Day 1: Acclimation

Consider again that dot. That’s here. That’s home. That’s us. On it everyone you love, everyone you know, everyone you ever heard of, every human being who ever was, lived out their lives. The aggregate of our joy and suffering, thousands of confident religions, ideologies, and economic doctrines, every hunter and forager, every hero and coward, every creator and destroyer of civilization, every king and peasant, every young couple in love, every mother and father, hopeful child, inventor and explorer, every teacher of morals, every corrupt politician, every “superstar”, every “supreme leader”, every saint and sinner in the history of our species lived there - on a mote of dust suspended in a sunbeam.

The Earth is a very small stage in a vast cosmic arena. Think of the rivers of blood spilled by all those generals and emperors so that, in glory and triumph, they could become the momentary masters of a fraction of a dot. Think of the endless cruelties visited by the inhabitants of one corner of this pixel on the scarcely distinguishable inhabitants of some other corner, how frequent their misunderstandings, how eager they are to kill one another, how fervent their hatreds.
— Carl Sagan, Pale Blue Dot

I came to Socotra not only to explore the wonders of nature, to be immersed in the most alien-looking, most isolated place left on earth, but to also find myself amidst this strange land. I could have chosen a different remote corner of the world that is more politically stable, more amicable to Americans, and generally less hostile (or so it is perceived). In some ways I'm here because of exactly these reasons. I wanted to believe that everyone who share this little magnificent dot called earth are inherently good despite any differences we may have. I wanted to test the boundaries of my own prejudices as shaped by my current society. 



We met our guide Samed and his crew Khalid and Abdulazis. Only Samed spoke English. The rest spoke Arabic and Socotri. Men on this island wear sarongs and regular shirts. The ladies wear all black top to bottom as you expect. Only men are out and about during the day. Two SUVs picked us up. We checked in to a rather dinky looking hotel, then went for a drive. It was only much later that I was able to put into perspective how fancy the dinky hotel and the airport were when most of the building structures on this island are either torn down very badly or never finished. Hadibo,  at first glance, looks tiny, very dirty, and war torn.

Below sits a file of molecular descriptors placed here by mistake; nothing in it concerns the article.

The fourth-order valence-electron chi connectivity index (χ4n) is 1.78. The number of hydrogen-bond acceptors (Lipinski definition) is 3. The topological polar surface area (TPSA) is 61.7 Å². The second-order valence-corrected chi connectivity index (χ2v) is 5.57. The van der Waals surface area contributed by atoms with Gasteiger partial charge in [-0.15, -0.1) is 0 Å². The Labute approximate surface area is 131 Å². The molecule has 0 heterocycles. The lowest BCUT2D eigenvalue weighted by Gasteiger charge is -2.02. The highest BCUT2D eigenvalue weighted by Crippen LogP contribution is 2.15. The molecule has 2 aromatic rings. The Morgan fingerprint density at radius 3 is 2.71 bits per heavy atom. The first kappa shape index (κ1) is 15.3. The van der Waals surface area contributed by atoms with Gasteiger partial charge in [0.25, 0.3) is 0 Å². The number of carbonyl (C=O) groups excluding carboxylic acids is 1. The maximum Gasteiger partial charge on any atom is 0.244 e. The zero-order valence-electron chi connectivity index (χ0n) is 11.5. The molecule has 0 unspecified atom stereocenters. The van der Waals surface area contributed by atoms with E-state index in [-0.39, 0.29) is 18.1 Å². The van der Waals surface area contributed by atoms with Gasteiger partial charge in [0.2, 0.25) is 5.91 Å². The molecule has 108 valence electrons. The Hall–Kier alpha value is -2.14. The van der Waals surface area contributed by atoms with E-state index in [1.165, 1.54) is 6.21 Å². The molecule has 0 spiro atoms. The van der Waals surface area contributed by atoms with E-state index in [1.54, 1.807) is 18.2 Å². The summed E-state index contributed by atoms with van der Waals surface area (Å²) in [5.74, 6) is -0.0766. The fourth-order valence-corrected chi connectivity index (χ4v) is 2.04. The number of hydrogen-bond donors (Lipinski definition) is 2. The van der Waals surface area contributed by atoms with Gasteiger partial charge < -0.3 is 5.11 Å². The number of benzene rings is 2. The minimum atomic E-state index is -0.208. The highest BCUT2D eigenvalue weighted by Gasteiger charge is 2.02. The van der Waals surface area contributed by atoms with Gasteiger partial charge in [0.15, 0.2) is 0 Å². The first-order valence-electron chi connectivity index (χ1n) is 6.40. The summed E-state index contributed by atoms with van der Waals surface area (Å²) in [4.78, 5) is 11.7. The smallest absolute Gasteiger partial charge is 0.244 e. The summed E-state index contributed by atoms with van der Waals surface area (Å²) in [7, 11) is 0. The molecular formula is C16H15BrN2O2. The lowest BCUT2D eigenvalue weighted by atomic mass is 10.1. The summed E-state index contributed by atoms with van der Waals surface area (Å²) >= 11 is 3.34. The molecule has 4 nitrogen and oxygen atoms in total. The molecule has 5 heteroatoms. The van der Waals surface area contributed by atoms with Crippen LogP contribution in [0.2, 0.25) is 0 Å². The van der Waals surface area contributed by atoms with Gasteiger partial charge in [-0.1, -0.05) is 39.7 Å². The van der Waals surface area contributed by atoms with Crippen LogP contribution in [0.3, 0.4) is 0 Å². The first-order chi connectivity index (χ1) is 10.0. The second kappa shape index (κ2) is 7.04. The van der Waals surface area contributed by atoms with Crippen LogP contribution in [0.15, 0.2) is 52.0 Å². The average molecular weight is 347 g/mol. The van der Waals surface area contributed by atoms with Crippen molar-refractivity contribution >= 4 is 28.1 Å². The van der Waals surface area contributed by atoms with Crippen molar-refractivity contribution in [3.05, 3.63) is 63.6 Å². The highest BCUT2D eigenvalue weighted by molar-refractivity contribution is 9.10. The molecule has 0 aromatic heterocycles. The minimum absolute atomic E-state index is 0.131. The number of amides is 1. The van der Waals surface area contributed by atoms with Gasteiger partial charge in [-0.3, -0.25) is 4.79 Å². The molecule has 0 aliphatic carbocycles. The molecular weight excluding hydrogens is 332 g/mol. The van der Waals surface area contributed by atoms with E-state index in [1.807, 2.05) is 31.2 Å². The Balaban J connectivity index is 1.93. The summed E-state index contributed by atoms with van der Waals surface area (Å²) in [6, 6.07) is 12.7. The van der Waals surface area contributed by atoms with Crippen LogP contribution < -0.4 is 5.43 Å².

The rest of the island is occupied by one single paved road. A bunch of settlements scatter along it. Not really villages, but more like land grabs in the form of empty walled plots filled with goats. The ocean takes your breath away. (That's saying a lot -- I'm from Thailand. I've seen a few gorgeous beaches.) The Haghier mountains remind me a bit of a mix of Rio's jagged tips, Oahu's deep rising structure against ocean back drop, and Yosemite's wildly varied red rock desert-like plants, rocks, and dirt. Each element by itself is familiar yet the combo makes it quite other worldly. The colors of everything here is permanently set to vivid.

We stopped at a beach side lunch spot. Ate some local fish mandi. Walked around. Went to the first famous sand dune.
There are a couple of these on the island. Every monsoon season the wind picks up sand from the mountain, swirled it in a major way depending of wind direction and mountain shape, then deposit it to form a single giant dune. I can't imagine how strong it must be to make something this grand every year.


Soq - the original capital of Socotra. It's the "soc" (or more accurately soque) in the island's name. This little town used to be the hub where frankencense and spices are traded. Now you see a lot of little kids and little goats running around what looks to be stomps of destroyed old buildings that was once important. Samed repeated quite often how international bodies (the French, so and so organization, so and so conservation, etc) would come start revitalization effort here and then abandon before finishing. The word town is a bit of a stretch, IMO. This is more like a string of garbage pile and houses strung together. The kids were delightful tho.

Today was low impact. We got to meet everyone on the trip. Exchanged some get-to-know-you conversations. At first glance everyone seem quite the seasoned travelers. I suppose this kind of trip doesn't naturally attract newbies. I like that already. I'm rooming with Jo from London throughout the trip. Tonight we'll settle down at the one (of 4) hotel in Hadibo. I think tomorrow early am we will head into the mountains. Yay.